One more detail I'm noticing: the bodies are 70's bodies (except for Tom, above, but he plays an airline pilot and everyone knows they are naturally muscular). Remember before Nautilus machines, before you had two gym memberships? You could stay fit--probably from running, or you could stay thin by chain smoking and watching Watergate hearings all night. But no one was really that muscular. It wasn't a high value. It was more important that you danced well, dressed well, and had nicely feathered hair. At least that was how it was for me, in high school. I never touched a weight machine until college--that was the 80's, and sometimes I wonder: have these pecs made my life any better? What if I had spent that time writing a TV show about Pocatello? Nah, I'll take the biceps.

Wednesday, July 9, 2008

New Yorker, New York Times, New Post!

I know I know, long time no blog. But thanks to everyone who said, "when's the next post?" I have more ideas than time these days, but that's an excuse. My computer got stolen, but that's an excuse too. It's been hot, the fires in California, the film festival, a thousand reasons for what amounts to writer's block.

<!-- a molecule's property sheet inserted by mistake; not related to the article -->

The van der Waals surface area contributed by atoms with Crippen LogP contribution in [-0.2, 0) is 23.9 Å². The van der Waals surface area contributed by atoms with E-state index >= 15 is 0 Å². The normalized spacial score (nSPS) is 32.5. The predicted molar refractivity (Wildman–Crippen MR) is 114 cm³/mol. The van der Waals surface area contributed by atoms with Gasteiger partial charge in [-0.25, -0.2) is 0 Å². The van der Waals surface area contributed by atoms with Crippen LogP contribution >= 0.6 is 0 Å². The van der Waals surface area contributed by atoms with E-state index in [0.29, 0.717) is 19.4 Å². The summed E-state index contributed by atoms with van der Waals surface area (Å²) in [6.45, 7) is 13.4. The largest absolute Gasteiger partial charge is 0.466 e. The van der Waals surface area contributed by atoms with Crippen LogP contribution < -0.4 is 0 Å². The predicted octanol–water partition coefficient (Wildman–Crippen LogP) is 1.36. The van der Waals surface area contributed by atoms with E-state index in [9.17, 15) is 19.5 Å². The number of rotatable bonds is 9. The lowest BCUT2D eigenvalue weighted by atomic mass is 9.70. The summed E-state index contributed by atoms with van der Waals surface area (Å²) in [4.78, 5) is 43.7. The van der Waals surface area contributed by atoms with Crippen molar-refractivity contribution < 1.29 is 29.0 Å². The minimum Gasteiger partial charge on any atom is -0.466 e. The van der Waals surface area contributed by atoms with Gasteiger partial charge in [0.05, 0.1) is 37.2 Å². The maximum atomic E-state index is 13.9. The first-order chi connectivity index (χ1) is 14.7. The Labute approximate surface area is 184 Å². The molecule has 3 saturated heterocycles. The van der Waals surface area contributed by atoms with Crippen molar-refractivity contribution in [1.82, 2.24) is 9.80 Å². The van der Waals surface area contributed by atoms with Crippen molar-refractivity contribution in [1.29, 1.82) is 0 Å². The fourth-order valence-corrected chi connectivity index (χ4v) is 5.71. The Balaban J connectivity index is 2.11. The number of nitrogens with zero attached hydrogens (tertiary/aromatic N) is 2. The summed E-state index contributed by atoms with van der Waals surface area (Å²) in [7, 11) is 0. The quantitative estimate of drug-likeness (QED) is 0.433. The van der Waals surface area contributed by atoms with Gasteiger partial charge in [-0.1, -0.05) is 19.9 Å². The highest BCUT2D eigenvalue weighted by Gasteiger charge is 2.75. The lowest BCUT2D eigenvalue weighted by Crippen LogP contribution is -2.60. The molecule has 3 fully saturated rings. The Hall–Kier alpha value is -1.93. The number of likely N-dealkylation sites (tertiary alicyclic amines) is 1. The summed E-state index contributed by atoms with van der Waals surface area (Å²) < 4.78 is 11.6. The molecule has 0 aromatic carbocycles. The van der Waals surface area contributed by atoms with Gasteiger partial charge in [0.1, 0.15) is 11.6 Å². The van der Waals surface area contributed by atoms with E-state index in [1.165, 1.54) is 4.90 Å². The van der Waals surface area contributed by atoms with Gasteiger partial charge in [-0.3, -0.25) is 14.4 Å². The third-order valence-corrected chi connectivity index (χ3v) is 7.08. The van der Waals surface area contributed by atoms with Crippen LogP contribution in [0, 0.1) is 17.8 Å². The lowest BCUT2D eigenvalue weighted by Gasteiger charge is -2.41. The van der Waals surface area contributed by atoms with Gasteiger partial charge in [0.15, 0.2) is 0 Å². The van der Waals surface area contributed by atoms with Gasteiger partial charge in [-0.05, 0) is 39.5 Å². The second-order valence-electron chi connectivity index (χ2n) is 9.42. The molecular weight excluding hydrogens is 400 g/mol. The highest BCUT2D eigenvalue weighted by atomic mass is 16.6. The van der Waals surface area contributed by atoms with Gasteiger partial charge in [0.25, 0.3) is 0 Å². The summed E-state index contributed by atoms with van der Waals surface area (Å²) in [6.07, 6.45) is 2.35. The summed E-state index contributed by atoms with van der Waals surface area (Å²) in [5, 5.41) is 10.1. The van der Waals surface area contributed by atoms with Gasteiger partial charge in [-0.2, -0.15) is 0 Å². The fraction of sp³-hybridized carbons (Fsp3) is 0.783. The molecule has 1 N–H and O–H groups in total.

But I've been running across things in magazines I want to share, and in the New Yorker, the New York Times Magazine, and in the daily New York Times. Where to begin?

If you are a Mad Men fan--and who isn't who has even seen one episode--you must immerse yourself in the NYTimes Magazine think piece published a few weeks ago. It's a great look at what makes the series the best thing on TV, how realistic it is or isn't, what's the real social comment that the writers are trying to make (this will surprise you--it's not what you think), but mostly it's a juicy portrait of the neurotic Matthew Weiner, the creator and show-runner of Mad Men. And the best news of all: the DVD of the first season is out, so you can catch up on it, before the second season starts on July 27th.

One more from the New Yorker. If you didn't read the elevator article (sorry, Ed!) a few months ago, you will be a total loser at the office water cooler. Everyone is talking about it and the accompanying video. Now here's the thing that's most interesting about the article. This guy's life was ruined by the event. Things happen to us that become bends in our life trajectory--it changes everything, but compare and contrast what happened to the guy in the elevator what happened to Laura Bush.

"I Smoke. I read. I admire."

Did anyone read the Maureen Dowd op-ed in the New York Times about Laura Bush yesterday? Someone has written a fictional account of her life. Fair enough, but the editorial by Dowd about the book, had these really provocative paragraphs: